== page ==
Once the pandemic ends—and it will end—it will be tempting to flip the laptop closed, put innovation in a drawer, and return to the traditional way of teaching and learning. That would be a mistake…[T]echnology is not just a quick fix to get us through a crisis. It is the future. It’s the way our students communicate with each other, and we should embrace what we have learned and use it to keep improving our schools and the way we deliver education to students.
Finally, the report drills down on Sal Khan’s advice on remote learning.
• Make lessons shorter; allow feedback. Lessons are also too long and not interactive enough to hold a student’s attention over a video conference. The traditional paper-based homework that’s being assigned does not provide students with enough feedback or teachers with enough information to understand what students are learning.
• Provide brief, live teacher-led videoconferences. It’s critical that educators provide live teacher-led video conference sessions. These need to optimize both academic coverage and social interaction. A baseline would be two or three 30-to-45 minute sessions in each of the core academic subjects each week. These should not be broadcast lectures, which are not particularly engaging even in person, much less over Zoom. These sessions need to drive conversations between students and teachers and among the students themselves. Teachers should do cold calling to ensure students are on their toes and to pull them out of their screens. Teachers need to constantly ask students to work on questions together and share their thinking.
• Don’t videotape lectures. Use professionally-produced lectures available online. Teachers’ time is better spent communicating with kids. Some teachers are replicating their lectures in YouTube video form, and this has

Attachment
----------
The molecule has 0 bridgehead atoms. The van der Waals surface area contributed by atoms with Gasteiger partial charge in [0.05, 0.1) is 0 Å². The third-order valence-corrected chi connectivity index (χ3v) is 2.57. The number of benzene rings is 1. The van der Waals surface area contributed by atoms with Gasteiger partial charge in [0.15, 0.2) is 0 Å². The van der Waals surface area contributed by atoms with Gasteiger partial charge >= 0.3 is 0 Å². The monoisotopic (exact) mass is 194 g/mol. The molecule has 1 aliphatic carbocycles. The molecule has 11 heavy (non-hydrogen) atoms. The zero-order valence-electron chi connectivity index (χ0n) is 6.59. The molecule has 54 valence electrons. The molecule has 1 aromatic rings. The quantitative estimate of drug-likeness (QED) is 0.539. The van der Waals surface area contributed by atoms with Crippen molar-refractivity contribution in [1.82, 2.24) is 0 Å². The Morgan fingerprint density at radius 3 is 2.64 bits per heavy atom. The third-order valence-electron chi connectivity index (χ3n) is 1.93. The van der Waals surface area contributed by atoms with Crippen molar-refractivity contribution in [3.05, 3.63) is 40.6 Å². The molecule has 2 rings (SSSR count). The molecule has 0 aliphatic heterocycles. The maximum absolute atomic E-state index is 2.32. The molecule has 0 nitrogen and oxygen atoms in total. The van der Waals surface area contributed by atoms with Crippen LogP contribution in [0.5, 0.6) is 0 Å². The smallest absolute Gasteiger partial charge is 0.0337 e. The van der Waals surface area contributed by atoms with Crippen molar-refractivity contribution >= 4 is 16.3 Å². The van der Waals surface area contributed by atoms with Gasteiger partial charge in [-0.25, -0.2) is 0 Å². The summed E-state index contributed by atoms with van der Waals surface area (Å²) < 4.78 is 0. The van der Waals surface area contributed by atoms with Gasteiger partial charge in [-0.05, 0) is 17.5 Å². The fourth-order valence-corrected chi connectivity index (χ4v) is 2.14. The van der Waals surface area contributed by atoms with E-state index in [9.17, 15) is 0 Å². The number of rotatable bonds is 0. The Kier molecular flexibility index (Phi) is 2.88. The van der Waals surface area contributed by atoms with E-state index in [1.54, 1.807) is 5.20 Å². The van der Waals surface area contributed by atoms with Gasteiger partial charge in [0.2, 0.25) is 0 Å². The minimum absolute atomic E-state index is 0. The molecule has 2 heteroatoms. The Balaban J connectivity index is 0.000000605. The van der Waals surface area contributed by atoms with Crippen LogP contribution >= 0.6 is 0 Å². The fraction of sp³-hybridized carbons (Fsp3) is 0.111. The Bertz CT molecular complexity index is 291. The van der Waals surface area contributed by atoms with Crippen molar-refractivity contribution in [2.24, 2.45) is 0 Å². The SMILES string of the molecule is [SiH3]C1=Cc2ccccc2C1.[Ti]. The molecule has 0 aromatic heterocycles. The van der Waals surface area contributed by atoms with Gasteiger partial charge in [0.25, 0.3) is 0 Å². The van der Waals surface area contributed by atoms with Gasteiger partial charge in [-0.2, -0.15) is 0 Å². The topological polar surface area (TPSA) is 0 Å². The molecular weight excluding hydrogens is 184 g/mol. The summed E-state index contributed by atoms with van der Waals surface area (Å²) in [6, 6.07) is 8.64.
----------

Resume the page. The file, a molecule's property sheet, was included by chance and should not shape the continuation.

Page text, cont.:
been incredibly time consuming and depleting for them. But doing this isn’t necessary. After all, video lessons on almost every topic already exist on the internet. Teachers’ time is valuable and should often be used instead for maintaining interaction and connection with students. Teachers should be given the liberty to focus on how to create more interactive touchpoints with students, more than trying to recreate online resources similar to those that already exist. This isn’t just healthier for the students; teachers will also get more energy from interacting with their students than they do from spending time in a home recording studio making Khan Academy-style videos.
• Make sure students do their own work. Finally, distance learning has made itmuch more difficult to ensure that students are doing their own work. To avoid a situation where students either get credit for knowledge they don’t have, educators need simple mechanics to authenticate student work. For example, teachers could ask students to submit recordings of themselves thinking out loud while taking an exam
The report is only 12 pages and worth reading in its entirety. Now we’ll see if the DOE, under new leadership of Angelica Allen-McMillan, will rise to the challenge of its mandate: Effective oversight of NJ’s 1.4 million schoolchildren and the 600 districts that serve them.